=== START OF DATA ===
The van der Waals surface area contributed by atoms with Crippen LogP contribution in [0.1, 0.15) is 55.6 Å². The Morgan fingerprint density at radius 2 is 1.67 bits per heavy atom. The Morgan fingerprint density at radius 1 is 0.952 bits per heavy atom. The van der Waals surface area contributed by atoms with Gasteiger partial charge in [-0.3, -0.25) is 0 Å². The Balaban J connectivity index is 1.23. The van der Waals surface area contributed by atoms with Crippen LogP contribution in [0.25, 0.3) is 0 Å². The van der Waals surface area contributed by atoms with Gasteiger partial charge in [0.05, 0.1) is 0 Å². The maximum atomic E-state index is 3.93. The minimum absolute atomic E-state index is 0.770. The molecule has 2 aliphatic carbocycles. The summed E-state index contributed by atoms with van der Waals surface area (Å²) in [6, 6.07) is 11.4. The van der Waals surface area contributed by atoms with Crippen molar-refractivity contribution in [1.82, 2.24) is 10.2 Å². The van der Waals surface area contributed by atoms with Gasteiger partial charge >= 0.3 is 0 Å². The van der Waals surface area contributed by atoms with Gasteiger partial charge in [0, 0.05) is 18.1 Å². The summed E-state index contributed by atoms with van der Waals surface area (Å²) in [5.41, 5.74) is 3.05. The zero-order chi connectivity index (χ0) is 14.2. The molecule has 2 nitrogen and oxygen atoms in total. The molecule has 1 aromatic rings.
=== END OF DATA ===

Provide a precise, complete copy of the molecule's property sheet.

The van der Waals surface area contributed by atoms with Crippen LogP contribution in [0.1, 0.15) is 55.6 Å². The Morgan fingerprint density at radius 2 is 1.67 bits per heavy atom. The Morgan fingerprint density at radius 1 is 0.952 bits per heavy atom. The van der Waals surface area contributed by atoms with Gasteiger partial charge in [-0.3, -0.25) is 0 Å². The Balaban J connectivity index is 1.23. The van der Waals surface area contributed by atoms with Crippen LogP contribution in [0.25, 0.3) is 0 Å². The van der Waals surface area contributed by atoms with Gasteiger partial charge in [0.05, 0.1) is 0 Å². The maximum atomic E-state index is 3.93. The minimum absolute atomic E-state index is 0.770. The molecule has 2 aliphatic carbocycles. The summed E-state index contributed by atoms with van der Waals surface area (Å²) in [6, 6.07) is 11.4. The van der Waals surface area contributed by atoms with Crippen molar-refractivity contribution in [1.82, 2.24) is 10.2 Å². The van der Waals surface area contributed by atoms with Gasteiger partial charge >= 0.3 is 0 Å². The van der Waals surface area contributed by atoms with Gasteiger partial charge in [0, 0.05) is 18.1 Å². The summed E-state index contributed by atoms with van der Waals surface area (Å²) in [5.41, 5.74) is 3.05. The zero-order chi connectivity index (χ0) is 14.2. The molecule has 2 nitrogen and oxygen atoms in total. The molecule has 1 aromatic rings.